Rutherford's $\alpha$-Particle Scattering Experiment

In Ernest Rutherford's $$\alpha$$-particle scattering experiment, it is well-known that the solid angle density of $$\alpha$$-particle flux

$$\frac{d\dot{N}}{d\Omega}$$

on the inner surface of a sphere of which the centre is the point of impingement of a beam of $$\alpha$$-particles on a (extremely) thin gold foil is proportional to

$$\csc^4\frac{\phi}{2}$$

where $$\phi$$ is the angle away from the pole of the apparatus - the point on the sphere upon which an undeflected beam would impinge. This proportionality relation incurs the problem of having no normalisation: integration of it over even the smallest non-zero region of the sphere comprising the pole will yield an infinite flux.

But there are various mechanisms operating to blur the distribution of flux over the sphere and 'wash-out' the singularity at the pole, such as the non-zero width of the beam and the non-zero spread of directions in the beam. Clearly, at the pole flux-density is not going to exceed the flux density of the beam, and

$$\frac{d\dot{N}}{d\Omega}\leq \frac{a^2\dot{N_0}}{\pi b^2}$$

where $$\dot{N_0}$$ is the flux in the beam, $$a$$ is the radius of the sphere, & $$b$$ the radius of the beam.

I do not find in Rutherford's paper that there is any attempt to hardwire this blurring mathematically into the proportionality relation - it probably wasn't necessary to do so in order sufficiently to evince that the nucleus is an extreme concentration of charge and mass; and besides, the detection medium at the point on the sphere antipodal to the $$\alpha$$-particle source was almost certainly utterly saturated: but I am curious anyway as to how it would be hardwired in. I fairly sure the greatest contribution to the blurring would be the finite width of the beam, followed by the spread of directions in the beam. I think the contribution from the finity of cross-section about a nucleus, in that more than a certain distance away another nucleus would be encountered, would be a small one.

So the question is primarily "how would the finite cross-sectional area of the beam be hardwired into the expression for solid-angle-density of flux (the $$\csc^4\frac{\phi}{2}$$ expression) so that it can be normalised?". It's almost certainly going to be an integration over a disc centred on point at polar-angle $$\phi$$ (I know $$\phi$$ normally denotes azimuth these days, but Rutherford used it for polar-angle); but I can't quite catch the particular details of how to do it.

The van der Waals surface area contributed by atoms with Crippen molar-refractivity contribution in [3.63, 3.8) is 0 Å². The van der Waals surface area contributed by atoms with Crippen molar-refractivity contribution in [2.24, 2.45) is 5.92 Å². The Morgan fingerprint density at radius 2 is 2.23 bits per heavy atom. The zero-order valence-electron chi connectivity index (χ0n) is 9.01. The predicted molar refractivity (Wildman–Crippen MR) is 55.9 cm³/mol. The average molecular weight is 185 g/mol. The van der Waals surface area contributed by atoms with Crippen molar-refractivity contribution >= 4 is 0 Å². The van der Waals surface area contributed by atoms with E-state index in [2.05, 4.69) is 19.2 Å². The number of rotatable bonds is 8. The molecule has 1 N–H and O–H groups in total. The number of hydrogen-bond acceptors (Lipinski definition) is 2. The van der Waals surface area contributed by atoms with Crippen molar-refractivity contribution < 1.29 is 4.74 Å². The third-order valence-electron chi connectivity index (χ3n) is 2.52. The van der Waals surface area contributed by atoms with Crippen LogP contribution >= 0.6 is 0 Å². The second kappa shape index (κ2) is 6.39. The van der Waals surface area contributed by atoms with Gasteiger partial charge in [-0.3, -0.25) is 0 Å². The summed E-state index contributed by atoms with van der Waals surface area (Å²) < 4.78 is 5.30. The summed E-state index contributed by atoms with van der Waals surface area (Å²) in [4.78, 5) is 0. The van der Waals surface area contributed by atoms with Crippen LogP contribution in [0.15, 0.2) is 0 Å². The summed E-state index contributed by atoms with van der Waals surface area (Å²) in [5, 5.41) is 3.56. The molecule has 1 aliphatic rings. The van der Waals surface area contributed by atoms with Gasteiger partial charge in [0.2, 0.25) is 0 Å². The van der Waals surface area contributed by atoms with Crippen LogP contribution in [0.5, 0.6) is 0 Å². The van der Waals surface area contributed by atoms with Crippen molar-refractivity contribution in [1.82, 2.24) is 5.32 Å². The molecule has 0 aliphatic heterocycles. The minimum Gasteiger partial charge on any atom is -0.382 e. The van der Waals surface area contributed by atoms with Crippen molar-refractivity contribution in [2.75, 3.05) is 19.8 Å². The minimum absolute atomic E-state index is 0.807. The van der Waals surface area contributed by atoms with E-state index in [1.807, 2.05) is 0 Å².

Postscript

It's also quite remarkable, I think, the sheer serendipity of how in those days they just barely had the resources to do this experiment: if you calculate what proportion of the flux must be collimated out to get a beam reasonably narrow and sufficiently close to thoroughly parallel, and factor in that $$\alpha$$-particles cannot escape from deep within a bulk of substance, it transpires that radium has just sufficient activity to make the experiment feasible within a reasonable time span. These days the experiment could be reproduced in a trice with a piece of polonium-210, or one of many other nuclides.

• I think one of the ways to make the total cross section finite is to use some sort of electron shielding/charge screening. Basically, the electron cloud in the gold foil does change the Coulomb force. The screened electric potential looks like the Yukawa potential (en.wikipedia.org/wiki/Yukawa_potential). However, I never did the calculations, and can't say for sure how well this works. – Batominovski Nov 14 '18 at 0:41
• Indeed, replacing the Coulomb potential by a Yukawa potential removes the pole at $\phi=0$. See farside.ph.utexas.edu/teaching/qmech/Quantum/node133.html. – Batominovski Nov 14 '18 at 0:47
• @Batominovski -- your comment inspired an attempt to address this problem by a similar method. I have cast it as an answer to my own question, though, as I could not possibly fit it into a comment. – AmbretteOrrisey Nov 14 '18 at 8:29

Let $$r$$ be radius within the $$\alpha$$-particle beam away from the axis of the beam; and let $$b$$ be the closest approach to the nucleus of an $$\alpha$$-particle travelling straight at it.

$$r=\frac{b}{2}\cot\frac{\phi}{2}$$

Introduce a 'unit' sigmoid function (ie has unit gradient at origin, is odd, and tends to ±1 as its argument tends to $$\pm\infty$$) $$\digamma$$ that 'confines' $$r$$ to $$r\leq a$$. This could be $$\arctan x$$ or $$\tanh x$$ or $$\dfrac{x}{\sqrt{1+x^2}}$$, or anything atall that fits the sigmoidity critærion; and set

$$r=a\digamma\left(\frac{b}{2a}\cot\frac{\phi}{2}\right).$$

This basically 'squashes' the whole arrangement into a circle of radius $$a$$, with $$a$$ acting as a parameter.

Also let $$\dot{N}$$ denote flux & $$\dot{n}$$ denote flux density & $$\dot{n}_0$$ be the $$\alpha$$-particle flux density in the beam, & $$\dot{N}_0$$ be the total $$\alpha$$-particle flux in the beam. We have then

$$\frac{d\dot{N}}{d\phi} = \frac{\dot{n}_0\pi ab}{2}\digamma\left(\frac{b}{2a}\cot\frac{\phi}{2}\right)\digamma'\left(\frac{b}{2a}\cot\frac{\phi}{2}\right)\csc^2\frac{\phi}{2}$$